Am I trying to ‘Reach the future through the past?’

After writing my post the other day I couldn’t stop asking myself, why have I not encouraged my children to learn about the Ireland I grew up in? The one in which there were ‘The troubles’ in Northern Ireland? Why have I not spoken eloquently to them about the 800 years of English rule and the sacrifice of those who gave their lives for us, for them, so we could live in an independent country?photo credit: Republic of Ireland flag in Quarndon, Derbyshire via photopin (license)

I wondered, as they smiled and nodded, before rushing out of the room every time I tried to interest them in the Easter Rising Centenary celebrations, had I made a big mistake? Then on facebook yesterday I got my answer. (Yes facebook is good for something other than wasting my time). I listened to two songs back to back, and they summed up my thoughts exactly, and why I’ve kept my republican feelings to myself.

The songs were, ‘The Town I Loved So Well’ and ‘The Island’.

The Town I Loved So Well is a most beautiful, haunting song of the Ireland I knew growing up. The Ireland torn apart by bombings and killings. It tells the story of a man growing up in Derry, living life and finding his wife, in the town he loved so well. For a time he leaves, but when he returns the Derry of his youth is gone.

“But when I returned, how my eyes have burned
To see how a town could be brought to it’s knees
By the armoured cars and the bombed-out bars
And the gas that hangs on to every breeze
Now the army’s installed by that old gas yard wall
And the damned barbed wire gets higher and higher
With their tanks and their guns, oh my god, what have they done
To the town I loved so well”

As I listened to that song the other day I remembered. So many wrongs, so many killings, on both sides and I felt so strongly my children should know about it.

However, moments later I heard another very different song. It was Paul Brady singing ‘The island’.

They’re showing pictures on the Television,
Women and children dying in the street,
And we’re still at it in our own place,
Still trying to reach the future through the past,
Still trying to carve tomorrow from a tombstone..

Those last two lines spoke to me in particular. Was that not what I wanted to do, reach the future through the past? Carve tomorrow from a tombstone?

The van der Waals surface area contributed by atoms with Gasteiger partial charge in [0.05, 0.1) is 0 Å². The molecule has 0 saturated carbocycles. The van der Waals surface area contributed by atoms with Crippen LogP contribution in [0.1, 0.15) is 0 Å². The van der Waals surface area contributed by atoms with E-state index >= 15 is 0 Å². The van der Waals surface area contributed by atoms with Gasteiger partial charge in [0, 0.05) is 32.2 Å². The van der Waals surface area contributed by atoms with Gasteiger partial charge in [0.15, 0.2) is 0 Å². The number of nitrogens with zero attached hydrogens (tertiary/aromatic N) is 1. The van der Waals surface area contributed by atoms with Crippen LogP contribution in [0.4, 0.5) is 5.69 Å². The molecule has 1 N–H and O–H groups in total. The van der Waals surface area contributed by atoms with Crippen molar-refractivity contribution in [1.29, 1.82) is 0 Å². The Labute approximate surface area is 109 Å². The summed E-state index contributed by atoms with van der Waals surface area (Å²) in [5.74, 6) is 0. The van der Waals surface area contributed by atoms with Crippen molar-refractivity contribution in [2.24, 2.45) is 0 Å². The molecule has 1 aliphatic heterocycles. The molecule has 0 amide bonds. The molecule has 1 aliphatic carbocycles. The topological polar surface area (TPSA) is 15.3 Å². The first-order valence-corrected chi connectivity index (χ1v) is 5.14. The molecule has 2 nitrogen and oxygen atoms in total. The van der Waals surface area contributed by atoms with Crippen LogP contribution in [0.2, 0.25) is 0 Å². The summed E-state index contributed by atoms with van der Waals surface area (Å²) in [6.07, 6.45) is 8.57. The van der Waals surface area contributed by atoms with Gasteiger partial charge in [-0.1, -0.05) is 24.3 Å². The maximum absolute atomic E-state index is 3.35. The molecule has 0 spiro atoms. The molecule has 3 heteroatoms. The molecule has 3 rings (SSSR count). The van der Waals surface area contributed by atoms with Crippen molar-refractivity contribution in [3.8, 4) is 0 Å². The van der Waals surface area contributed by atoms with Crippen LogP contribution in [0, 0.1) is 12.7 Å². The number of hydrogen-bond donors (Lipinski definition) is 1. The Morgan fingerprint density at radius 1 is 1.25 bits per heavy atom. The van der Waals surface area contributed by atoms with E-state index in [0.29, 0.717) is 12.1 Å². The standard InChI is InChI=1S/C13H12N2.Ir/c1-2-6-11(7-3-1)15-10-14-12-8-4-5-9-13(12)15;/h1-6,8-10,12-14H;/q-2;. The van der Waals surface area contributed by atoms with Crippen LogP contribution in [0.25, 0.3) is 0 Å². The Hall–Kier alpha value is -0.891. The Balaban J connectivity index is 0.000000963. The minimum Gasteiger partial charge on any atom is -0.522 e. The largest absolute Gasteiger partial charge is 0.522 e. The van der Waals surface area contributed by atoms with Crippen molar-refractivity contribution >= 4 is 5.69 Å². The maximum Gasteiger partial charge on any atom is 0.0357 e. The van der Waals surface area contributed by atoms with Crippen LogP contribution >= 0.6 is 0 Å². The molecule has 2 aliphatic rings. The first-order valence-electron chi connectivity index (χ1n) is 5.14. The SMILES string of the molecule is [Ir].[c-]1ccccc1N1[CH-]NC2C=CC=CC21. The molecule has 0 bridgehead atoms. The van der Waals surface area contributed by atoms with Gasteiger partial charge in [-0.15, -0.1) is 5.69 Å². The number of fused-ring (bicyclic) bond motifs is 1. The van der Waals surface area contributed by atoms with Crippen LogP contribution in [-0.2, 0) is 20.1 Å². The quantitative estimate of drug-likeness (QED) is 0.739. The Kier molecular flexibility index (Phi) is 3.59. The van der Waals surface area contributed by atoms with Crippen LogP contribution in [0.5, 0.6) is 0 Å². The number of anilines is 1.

And as I further listened

Up here we sacrifice our children,
To feed the worn out dreams of yesterday,
And teach them dying will lead us into glory

I knew that no matter what my heart was telling me, my head was speaking sense. So I’ll continue to listen to it, albeit sometimes a little begrudgingly. M

And you never know, maybe I’ll get away with telling my grandchildren about it instead someday!

In case you have time and the inclination, here are the two songs I am referring to. They really are worth a listen and the videos tell the song perfectly.

The Town I Loved So Well. (Great photos with this one)
Written by Phil Coulter.

The Island,(also with wonderful photos which tell their own story)
Paul Brady.

photo credit: Dublin Bread Company via photopin (license)
photo credit: Republic of Ireland flag in Quarndon, Derbyshire via photopin (license)

10 thoughts on “Am I trying to ‘Reach the future through the past?’

  1. I think it’s worth taking the time to tell them about it. You know the old saying about history repeating itself. The only way we can try to defend against that is to educate ourselves and those around us. Hopefully, that will keep it from happening again.

    I know how kids are. Mine always give me the roll of the eye and the “here she goes again” look when I start to tell them certain things about the past. That’s how they are. Perhaps they will listen to someone else. And if so, that might mean that others will listen to you. Keep talking. Keep trying. Even with others not related to you. Someone will listen.

  2. Hi Tric, a fascinating post for me to read as I was told a lot about Irish history by my parents from a young age. They came from very different perspectives mainly because they were from different sides of the so-called religious divide.
    When it eventually came to Catholics and Protestants killing each other, I was shocked and saddened as I knew that LOVE could be the nature of the relationship as I witnessed everyday in my Irish parents, both of whom adored this country.